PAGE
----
The Economic and Financial Crimes Commission, EFCC has made an important inroad in its effort to trace and bring to justice the former Chairman of the Presidential Task Force on Pension Reform, Abdulrasheed Maina.
The operatives of the commission said on Thursday that they had arrested the woman, who served as Secretary for Maina during his reign as the chairman of the controversial PPRTT, during which hundreds of millions of pension funds reportedly disappeared from the treasury.
According to an EFCC top source, Ann Igwe, who was a confidant of Maina, was picked up by the operatives of the EFCC in Abuja but no details were given about where and how she was taken.
The anti- graft agency said it was investigating how the biometric contract allegedly awarded to streamline pension administration under Maina actually became a conduit for stealing pension fund.
The anti-graft agency might have decided to swoop on Ann in a bid to get at Maina following the disappearance of the former federal government official from office.
Attempts by the EFCC to track him down for prosecution haves so far proved abortive and many believe that Maina might have fled Nigeria to a country in the United Arab Emirate in the wake of the multimillion pension scam controversy, which forced the Presidency to distance itself from him.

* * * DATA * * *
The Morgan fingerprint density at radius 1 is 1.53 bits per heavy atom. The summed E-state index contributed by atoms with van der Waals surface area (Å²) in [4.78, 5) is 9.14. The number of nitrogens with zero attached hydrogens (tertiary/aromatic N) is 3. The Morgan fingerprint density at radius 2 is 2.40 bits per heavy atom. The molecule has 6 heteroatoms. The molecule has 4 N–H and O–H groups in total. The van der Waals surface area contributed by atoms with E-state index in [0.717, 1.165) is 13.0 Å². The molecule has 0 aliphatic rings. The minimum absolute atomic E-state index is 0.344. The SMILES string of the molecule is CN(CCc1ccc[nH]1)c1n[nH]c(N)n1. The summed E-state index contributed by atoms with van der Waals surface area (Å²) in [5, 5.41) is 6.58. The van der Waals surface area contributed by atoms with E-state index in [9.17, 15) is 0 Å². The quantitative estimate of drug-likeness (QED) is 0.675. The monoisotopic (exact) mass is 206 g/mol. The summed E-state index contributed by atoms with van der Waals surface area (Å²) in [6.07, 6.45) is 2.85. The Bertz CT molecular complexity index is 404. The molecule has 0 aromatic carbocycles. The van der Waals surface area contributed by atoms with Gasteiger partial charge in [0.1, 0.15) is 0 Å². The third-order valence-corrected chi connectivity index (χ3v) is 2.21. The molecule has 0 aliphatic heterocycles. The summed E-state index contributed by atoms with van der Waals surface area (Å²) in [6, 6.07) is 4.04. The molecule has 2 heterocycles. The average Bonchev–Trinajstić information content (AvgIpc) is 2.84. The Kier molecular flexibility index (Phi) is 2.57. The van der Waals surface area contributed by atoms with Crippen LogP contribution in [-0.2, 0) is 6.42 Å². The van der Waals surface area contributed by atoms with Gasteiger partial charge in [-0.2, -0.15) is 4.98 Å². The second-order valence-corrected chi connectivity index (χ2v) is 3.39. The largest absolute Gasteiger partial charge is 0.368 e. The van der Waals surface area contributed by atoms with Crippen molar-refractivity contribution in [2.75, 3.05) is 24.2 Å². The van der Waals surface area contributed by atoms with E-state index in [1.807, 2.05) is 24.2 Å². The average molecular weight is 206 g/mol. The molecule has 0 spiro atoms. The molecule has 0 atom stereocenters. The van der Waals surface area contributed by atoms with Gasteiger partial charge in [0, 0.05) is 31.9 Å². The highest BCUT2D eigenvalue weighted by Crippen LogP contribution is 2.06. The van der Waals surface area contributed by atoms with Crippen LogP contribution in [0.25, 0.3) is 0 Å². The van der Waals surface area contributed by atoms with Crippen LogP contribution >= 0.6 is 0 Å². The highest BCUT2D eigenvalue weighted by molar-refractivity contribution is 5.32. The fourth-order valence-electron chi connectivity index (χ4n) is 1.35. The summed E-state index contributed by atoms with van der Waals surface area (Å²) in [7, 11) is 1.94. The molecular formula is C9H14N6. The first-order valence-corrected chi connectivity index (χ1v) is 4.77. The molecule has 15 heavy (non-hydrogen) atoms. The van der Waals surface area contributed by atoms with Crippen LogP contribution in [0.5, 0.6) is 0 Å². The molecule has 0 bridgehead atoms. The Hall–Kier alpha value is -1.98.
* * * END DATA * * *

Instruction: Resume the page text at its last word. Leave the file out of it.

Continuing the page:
Although he was The Economic and Financial Crimes Commission, EFCC, is currently working on charges against him for alleged fraud in the pension sector worth N195 billion, the arrest of Igwe is said to be in relation to a biometric contract, which was used to siphon more pension funds.
It was learnt that the EFCC had already prepared charges against Maina and was ready to press ahead with his case once he is arrested.
A top official of the commission confirmed to Vanguard that Igwe had already made ‘very useful’ statement to the operatives.
The source however confirmed that the charges being preferred on the embattled Maina border on corruption, fraud and theft.
Maina had tried but failed to secure an order of perpetual injunction restraining the EFCC from inviting, arresting or prosecuting him.
Justice Adamu Bello refused Maina’s motion exparte dated February 14, 2013, describing it as unethical.
Maina had filed the motion exparte pursuant to the fundamental human right enforcement rules 2009 and section 42 sub 3 of the 1999 constitution, seeking an order of perpetual injunction against the Senate President, Clerk of the Senate, the Senate, the Inspector General of Police and five others, preventing his arrest and prosecution pending the hearing and determination of the substantive motion.